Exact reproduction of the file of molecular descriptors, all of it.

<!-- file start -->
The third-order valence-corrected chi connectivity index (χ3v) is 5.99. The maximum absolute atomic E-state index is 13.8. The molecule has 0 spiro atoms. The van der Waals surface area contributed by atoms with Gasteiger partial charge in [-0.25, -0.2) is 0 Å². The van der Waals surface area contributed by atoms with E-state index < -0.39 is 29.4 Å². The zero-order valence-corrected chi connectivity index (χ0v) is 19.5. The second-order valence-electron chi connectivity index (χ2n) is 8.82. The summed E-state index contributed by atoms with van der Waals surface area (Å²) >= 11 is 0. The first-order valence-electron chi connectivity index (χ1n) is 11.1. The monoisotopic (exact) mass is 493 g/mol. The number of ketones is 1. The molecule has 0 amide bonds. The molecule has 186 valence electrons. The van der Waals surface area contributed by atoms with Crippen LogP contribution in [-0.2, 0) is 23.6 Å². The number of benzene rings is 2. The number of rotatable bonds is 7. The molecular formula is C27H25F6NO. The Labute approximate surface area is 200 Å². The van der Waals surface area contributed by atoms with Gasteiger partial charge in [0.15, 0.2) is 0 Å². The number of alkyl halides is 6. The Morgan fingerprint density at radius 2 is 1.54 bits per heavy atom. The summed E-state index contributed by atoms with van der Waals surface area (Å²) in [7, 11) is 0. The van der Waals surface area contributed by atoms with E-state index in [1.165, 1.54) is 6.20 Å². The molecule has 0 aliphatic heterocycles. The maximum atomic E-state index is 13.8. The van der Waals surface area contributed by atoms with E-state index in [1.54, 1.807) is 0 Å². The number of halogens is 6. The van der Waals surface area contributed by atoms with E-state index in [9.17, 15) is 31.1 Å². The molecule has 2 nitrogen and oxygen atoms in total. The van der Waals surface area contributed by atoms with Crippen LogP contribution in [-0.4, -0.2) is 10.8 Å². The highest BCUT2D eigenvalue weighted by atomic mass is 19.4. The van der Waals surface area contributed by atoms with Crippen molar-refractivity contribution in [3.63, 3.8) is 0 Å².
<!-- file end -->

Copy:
The third-order valence-corrected chi connectivity index (χ3v) is 5.99. The maximum absolute atomic E-state index is 13.8. The molecule has 0 spiro atoms. The van der Waals surface area contributed by atoms with Gasteiger partial charge in [-0.25, -0.2) is 0 Å². The van der Waals surface area contributed by atoms with E-state index < -0.39 is 29.4 Å². The zero-order valence-corrected chi connectivity index (χ0v) is 19.5. The second-order valence-electron chi connectivity index (χ2n) is 8.82. The summed E-state index contributed by atoms with van der Waals surface area (Å²) >= 11 is 0. The first-order valence-electron chi connectivity index (χ1n) is 11.1. The monoisotopic (exact) mass is 493 g/mol. The number of ketones is 1. The molecule has 0 amide bonds. The molecule has 186 valence electrons. The van der Waals surface area contributed by atoms with Crippen LogP contribution in [-0.2, 0) is 23.6 Å². The number of benzene rings is 2. The number of rotatable bonds is 7. The molecular formula is C27H25F6NO. The Labute approximate surface area is 200 Å². The van der Waals surface area contributed by atoms with Gasteiger partial charge in [0.15, 0.2) is 0 Å². The number of alkyl halides is 6. The Morgan fingerprint density at radius 2 is 1.54 bits per heavy atom. The summed E-state index contributed by atoms with van der Waals surface area (Å²) in [7, 11) is 0. The van der Waals surface area contributed by atoms with E-state index in [1.165, 1.54) is 6.20 Å². The molecule has 0 aliphatic heterocycles. The maximum atomic E-state index is 13.8. The van der Waals surface area contributed by atoms with E-state index in [1.54, 1.807) is 0 Å². The number of halogens is 6. The van der Waals surface area contributed by atoms with E-state index in [9.17, 15) is 31.1 Å². The molecule has 2 nitrogen and oxygen atoms in total. The van der Waals surface area contributed by atoms with Crippen LogP contribution in [-0.4, -0.2) is 10.8 Å². The highest BCUT2D eigenvalue weighted by atomic mass is 19.4. The van der Waals surface area contributed by atoms with Crippen molar-refractivity contribution in [3.63, 3.8) is 0 Å².